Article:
A few laps later he rolled backwards into the field.
No one said anything.
After he came back from the Dark Place (he too almost got shelled when he got caught), we both went about trying to do some kind of a sprint at the end of the race.
I did manage to slam my pedal to the pavement at some point. I remember SOC quickly rolling past after, kind of like what you do when a teammate makes a mistake and you really don't want to be around him, so I asked him if I'd caused any problems with my pedal dig.
"No, it didn't faze you so it didn't faze anyone else."
Some more resin donated to Ninigret Park.
A couple riders rolled by, I tagged along, but we hadn't made contact by the time the sprint started.
That group ahead is just starting to sprint.
I never really jumped per se (1140w max), I just rolled hard all the way to the line. It was a much longer effort than a normal sprint - I'd have waited until after the turn to sprint, instead of going 100-150m before that turn. Nonetheless it was okay.
End of sprint.
In the end I probably got 20th or so (that's my generic guess whenever I'm not in the top 6 or so but not dead last).
In the medium picture, compared to last Tuesday, this race went super well. I finished, I did one (exactly one) move, and I had a medium sprint. Without much on the line it wasn't a super intense one, and I even stopped pedaling about a second before the line, but hey, it's all good.
I rolled for half a lap cool down then returned to the Missus and Junior. SOC had some unexpected news when they announced his name. Apparently on the lap we went they rang the bell for a field prime. We joked afterwards - we had a bigger goal in mind so we'd launched like we meant business. We could just hear the conversation in the field behind us.
"Wow, those guys want it bad. Man, for $10? If they need it that bad we should let them have it."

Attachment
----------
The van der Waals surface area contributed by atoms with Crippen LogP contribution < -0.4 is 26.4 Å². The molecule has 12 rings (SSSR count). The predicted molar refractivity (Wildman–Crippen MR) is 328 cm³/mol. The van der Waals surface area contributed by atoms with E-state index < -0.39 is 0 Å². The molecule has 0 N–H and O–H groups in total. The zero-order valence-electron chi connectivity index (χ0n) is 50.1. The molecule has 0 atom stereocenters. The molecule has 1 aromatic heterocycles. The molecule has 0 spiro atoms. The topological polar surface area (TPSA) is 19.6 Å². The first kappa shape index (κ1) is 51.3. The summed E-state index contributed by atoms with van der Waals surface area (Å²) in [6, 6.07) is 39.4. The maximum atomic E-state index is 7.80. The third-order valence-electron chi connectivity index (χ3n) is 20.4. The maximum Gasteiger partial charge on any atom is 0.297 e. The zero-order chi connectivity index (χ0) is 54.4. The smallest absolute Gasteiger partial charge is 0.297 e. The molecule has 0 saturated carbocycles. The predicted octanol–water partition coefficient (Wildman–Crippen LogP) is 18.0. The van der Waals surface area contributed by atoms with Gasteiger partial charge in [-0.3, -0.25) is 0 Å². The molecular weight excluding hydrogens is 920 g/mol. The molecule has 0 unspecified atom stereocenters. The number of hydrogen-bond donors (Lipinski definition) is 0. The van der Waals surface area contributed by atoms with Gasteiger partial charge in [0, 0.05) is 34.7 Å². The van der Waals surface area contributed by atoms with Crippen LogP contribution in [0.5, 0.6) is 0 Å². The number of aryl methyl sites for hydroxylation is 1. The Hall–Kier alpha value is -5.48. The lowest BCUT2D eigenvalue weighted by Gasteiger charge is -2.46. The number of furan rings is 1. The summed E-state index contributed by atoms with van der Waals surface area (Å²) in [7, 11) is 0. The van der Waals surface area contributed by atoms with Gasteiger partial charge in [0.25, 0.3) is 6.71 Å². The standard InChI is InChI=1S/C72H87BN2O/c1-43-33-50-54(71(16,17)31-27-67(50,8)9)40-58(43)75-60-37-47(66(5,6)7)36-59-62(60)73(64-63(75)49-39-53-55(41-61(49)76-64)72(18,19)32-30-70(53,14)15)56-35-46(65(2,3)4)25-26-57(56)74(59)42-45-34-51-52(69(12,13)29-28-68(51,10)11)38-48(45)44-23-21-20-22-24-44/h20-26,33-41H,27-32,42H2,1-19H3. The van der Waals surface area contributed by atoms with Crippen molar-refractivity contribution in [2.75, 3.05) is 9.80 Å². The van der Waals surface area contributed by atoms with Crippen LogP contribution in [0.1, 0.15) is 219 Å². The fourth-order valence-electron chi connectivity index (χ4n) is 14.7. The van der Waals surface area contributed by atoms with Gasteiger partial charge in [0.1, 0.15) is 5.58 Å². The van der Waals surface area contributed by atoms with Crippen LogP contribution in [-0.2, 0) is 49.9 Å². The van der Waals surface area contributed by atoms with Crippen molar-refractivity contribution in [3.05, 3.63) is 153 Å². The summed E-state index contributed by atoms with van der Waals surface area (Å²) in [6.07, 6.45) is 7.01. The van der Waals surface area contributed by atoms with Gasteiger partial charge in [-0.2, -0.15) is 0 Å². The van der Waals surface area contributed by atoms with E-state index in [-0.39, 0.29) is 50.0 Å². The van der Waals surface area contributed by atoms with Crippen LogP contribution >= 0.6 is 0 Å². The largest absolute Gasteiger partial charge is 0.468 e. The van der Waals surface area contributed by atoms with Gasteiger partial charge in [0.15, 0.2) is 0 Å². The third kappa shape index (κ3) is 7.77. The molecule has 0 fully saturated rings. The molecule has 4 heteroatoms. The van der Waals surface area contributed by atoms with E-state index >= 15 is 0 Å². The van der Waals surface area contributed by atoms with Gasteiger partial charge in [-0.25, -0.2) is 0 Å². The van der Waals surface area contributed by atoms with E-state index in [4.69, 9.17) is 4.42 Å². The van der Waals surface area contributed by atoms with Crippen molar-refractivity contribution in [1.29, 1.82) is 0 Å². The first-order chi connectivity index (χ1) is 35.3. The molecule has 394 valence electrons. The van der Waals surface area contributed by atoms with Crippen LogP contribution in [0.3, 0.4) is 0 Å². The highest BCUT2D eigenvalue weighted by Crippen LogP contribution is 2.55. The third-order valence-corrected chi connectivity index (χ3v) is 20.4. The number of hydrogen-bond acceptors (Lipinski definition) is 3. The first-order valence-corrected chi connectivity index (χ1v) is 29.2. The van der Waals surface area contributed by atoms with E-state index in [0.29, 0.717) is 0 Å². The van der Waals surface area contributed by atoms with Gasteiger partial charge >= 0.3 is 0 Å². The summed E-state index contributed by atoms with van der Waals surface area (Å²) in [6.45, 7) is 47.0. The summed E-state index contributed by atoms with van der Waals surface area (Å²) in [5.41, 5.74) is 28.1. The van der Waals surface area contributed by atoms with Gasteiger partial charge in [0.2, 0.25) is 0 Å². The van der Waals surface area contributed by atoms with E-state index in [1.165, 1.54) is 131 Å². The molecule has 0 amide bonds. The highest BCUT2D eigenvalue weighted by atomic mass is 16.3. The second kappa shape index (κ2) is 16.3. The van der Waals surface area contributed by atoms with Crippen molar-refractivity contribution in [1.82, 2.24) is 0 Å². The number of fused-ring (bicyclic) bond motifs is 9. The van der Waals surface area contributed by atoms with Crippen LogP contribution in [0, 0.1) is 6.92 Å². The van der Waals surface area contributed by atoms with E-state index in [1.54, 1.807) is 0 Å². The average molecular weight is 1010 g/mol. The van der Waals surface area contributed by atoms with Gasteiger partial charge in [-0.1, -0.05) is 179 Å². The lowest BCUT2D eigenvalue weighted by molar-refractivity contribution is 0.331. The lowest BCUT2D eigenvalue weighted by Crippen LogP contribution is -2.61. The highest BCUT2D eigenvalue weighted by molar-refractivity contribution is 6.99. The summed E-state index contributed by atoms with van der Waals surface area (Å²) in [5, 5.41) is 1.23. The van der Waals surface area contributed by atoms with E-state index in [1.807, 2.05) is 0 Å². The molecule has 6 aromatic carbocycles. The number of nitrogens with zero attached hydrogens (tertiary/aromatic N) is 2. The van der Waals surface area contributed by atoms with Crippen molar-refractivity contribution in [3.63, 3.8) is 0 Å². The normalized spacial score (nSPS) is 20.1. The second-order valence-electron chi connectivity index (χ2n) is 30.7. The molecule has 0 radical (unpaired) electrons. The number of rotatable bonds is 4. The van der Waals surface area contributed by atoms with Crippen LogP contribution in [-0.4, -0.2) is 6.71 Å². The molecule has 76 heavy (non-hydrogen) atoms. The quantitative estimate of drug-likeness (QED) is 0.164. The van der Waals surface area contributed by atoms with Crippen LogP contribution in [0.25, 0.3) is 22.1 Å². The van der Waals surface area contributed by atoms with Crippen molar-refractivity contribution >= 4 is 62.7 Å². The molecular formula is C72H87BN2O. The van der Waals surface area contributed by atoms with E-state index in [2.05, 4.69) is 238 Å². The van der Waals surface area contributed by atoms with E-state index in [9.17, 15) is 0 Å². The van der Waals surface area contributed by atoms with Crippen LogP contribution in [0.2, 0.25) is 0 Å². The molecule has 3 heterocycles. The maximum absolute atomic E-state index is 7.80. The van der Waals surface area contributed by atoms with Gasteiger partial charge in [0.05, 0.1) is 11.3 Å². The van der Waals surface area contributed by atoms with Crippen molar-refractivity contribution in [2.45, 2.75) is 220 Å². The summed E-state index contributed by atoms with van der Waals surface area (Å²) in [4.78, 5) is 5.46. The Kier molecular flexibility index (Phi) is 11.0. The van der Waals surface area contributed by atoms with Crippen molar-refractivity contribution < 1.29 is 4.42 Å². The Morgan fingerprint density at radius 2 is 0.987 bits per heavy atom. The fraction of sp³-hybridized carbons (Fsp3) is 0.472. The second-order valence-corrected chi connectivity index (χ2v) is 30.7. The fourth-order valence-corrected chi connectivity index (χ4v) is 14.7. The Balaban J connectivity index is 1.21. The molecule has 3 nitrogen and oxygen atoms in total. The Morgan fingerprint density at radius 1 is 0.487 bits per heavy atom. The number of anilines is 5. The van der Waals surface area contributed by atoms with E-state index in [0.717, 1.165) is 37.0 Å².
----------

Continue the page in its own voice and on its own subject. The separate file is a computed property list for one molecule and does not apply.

Apparently as surprised as we were the guy that thought he won it was even more surprised. When he crossed the line, thinking he had the prime, SOC was already a good 15+ seconds ahead.
We camped out for the final race, the M30+. It had a feel of the Rent when Max and Tim jumped away to an early lead. At one point gaining 25 seconds, they got caught by four others and that break won the race. Just like a Rent.
I was distracted by Junior and had to take a few pictures of him. He's a bit over 5 months old now, and weighs probably more than any one of our cats (our biggest is about 15 lbs). Junior can't crawl, really doesn't like to roll back onto his back, but he readily rolls onto his stomach and then kicks away with his feet like one of those army guys.
Well not really, the army guys actually crawl forward. Junior just kicks. We need to get him a kick board, he'd probably get going on one of those.
Kicking but not going anywhere. Yet.
Very intent look on his face.
Very intent look on his face.
With the races over I finally packed up the car and unpinned my number, tossing the pins in the door side pocket. For the next race.
The Pin Job. No Flapping Allowed.
We headed out for a well earned meal, some conversation, and relaxation. Junior started to melt down so we had to head home a bit early, but it was all good.
Good weather, good race, good company.